“iHeartRadio México is available now in beta and will officially launch November 3 at the iHeartRadio Fiesta Latina so get excited! To listen now, music lovers across México can download the iHeartRadio app via Apple App Store or Google Play Store and listen online at iHeartRadio.mx“, the steaming service claims.

To celebrate the launch of iHeartRadio Mexico, Grupo ACIR will award a lucky music fan a once-in-a-lifetime VIP experience at the fifth annual iHeartRadio Fiesta Latina in Miami on November 3, Good luck in the contest.


Creators of Rocksmith Respond to Facebook Trolls



Rocksmith logoIt’s pretty much a given that if you do anything online that attracts an audience, you’ll run into internet trolls whose sole purpose is to harass you. This problem is as old as the internet itself, and it’s only gotten worse in the age of social media.

There are a lot of different ways to handle ‘net trolls. The old adage, “Don’t feed the trolls,” advises that simply ignoring troll commentary is the best way to go. Direct engagement rarely works, as trolls will use these interactions as an excuse to keep the harassment loop going. The truly brave (and patient) may try another route when it comes to trolls; An appeal to reason.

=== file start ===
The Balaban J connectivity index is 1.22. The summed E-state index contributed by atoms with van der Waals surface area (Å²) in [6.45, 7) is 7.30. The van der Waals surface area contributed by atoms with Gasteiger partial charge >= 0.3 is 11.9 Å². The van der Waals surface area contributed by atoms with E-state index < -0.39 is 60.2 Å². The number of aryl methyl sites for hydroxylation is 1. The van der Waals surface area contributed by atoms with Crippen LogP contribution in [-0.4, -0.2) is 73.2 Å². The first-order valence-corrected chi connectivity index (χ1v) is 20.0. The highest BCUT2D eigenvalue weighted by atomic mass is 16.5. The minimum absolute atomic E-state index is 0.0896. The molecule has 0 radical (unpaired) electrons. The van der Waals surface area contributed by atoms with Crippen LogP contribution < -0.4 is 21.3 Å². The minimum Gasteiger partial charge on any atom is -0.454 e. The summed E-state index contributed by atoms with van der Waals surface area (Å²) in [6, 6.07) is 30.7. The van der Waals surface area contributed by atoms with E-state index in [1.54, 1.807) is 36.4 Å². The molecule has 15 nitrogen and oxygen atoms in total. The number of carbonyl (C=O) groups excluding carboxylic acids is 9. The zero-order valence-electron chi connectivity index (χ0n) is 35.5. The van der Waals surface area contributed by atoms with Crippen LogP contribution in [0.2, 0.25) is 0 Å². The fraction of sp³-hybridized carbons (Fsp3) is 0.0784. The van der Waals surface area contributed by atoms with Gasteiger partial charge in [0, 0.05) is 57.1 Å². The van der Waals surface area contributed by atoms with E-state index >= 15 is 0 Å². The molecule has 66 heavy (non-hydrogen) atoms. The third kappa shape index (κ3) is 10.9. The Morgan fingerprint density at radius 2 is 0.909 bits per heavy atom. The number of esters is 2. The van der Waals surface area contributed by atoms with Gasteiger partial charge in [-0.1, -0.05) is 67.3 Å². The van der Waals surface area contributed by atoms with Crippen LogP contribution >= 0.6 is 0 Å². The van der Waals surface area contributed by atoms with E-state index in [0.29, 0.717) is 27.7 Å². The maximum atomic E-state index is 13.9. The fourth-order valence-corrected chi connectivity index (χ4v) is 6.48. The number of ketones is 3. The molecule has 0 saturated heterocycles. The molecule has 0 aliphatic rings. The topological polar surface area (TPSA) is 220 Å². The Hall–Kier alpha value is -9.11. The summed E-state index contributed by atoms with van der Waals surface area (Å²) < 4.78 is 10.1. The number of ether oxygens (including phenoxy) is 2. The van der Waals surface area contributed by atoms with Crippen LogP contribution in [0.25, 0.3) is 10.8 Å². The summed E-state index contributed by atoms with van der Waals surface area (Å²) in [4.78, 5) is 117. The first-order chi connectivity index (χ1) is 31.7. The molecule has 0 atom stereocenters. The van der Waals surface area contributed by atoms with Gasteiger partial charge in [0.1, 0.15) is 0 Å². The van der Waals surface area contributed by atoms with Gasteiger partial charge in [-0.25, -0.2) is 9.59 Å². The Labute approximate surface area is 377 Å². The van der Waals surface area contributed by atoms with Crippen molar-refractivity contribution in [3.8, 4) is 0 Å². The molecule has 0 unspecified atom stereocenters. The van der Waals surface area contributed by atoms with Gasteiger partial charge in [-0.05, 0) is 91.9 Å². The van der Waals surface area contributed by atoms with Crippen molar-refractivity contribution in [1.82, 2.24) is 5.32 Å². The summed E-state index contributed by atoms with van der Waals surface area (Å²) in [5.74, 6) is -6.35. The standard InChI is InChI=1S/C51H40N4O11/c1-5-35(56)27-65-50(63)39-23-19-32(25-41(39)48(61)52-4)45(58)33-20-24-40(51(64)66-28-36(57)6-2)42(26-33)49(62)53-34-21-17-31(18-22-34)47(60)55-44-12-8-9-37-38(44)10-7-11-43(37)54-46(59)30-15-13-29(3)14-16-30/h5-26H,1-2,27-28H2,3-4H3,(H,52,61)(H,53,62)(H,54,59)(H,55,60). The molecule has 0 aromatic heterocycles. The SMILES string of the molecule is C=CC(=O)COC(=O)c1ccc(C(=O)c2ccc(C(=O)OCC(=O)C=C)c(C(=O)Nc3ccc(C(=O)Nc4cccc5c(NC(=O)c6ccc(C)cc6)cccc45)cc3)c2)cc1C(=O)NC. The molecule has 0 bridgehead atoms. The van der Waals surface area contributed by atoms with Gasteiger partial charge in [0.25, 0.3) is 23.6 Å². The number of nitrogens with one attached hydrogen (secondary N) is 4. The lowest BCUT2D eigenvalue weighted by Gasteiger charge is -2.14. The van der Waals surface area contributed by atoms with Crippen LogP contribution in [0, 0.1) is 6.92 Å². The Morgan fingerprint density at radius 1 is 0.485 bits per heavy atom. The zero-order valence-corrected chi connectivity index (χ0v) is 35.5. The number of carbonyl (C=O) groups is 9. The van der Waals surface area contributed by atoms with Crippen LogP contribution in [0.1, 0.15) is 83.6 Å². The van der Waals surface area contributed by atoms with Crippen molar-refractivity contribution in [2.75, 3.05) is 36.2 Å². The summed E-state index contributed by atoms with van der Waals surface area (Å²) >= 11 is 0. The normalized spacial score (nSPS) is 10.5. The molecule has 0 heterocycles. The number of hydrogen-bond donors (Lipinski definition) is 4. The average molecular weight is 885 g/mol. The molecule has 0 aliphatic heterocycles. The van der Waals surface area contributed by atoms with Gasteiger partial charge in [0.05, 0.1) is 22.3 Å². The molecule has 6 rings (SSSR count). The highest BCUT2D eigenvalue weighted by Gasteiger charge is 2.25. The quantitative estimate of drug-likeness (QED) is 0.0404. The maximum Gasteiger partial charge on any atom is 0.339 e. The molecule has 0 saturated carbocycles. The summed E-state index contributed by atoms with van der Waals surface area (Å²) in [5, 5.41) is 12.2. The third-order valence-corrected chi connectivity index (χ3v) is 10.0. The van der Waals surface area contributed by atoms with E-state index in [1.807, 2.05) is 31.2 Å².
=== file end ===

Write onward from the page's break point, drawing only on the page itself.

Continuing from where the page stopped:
That third option was recently implemented by the makers of Rocksmith, a guitar-instruction program available on many platforms. Rocksmith offers up many songs by popular recording artists that can be downloaded and used within the program. And every time Rocksmith would announce new downloadable songs, the trolls would come out in force to complain about Rocksmith’s latest song selections.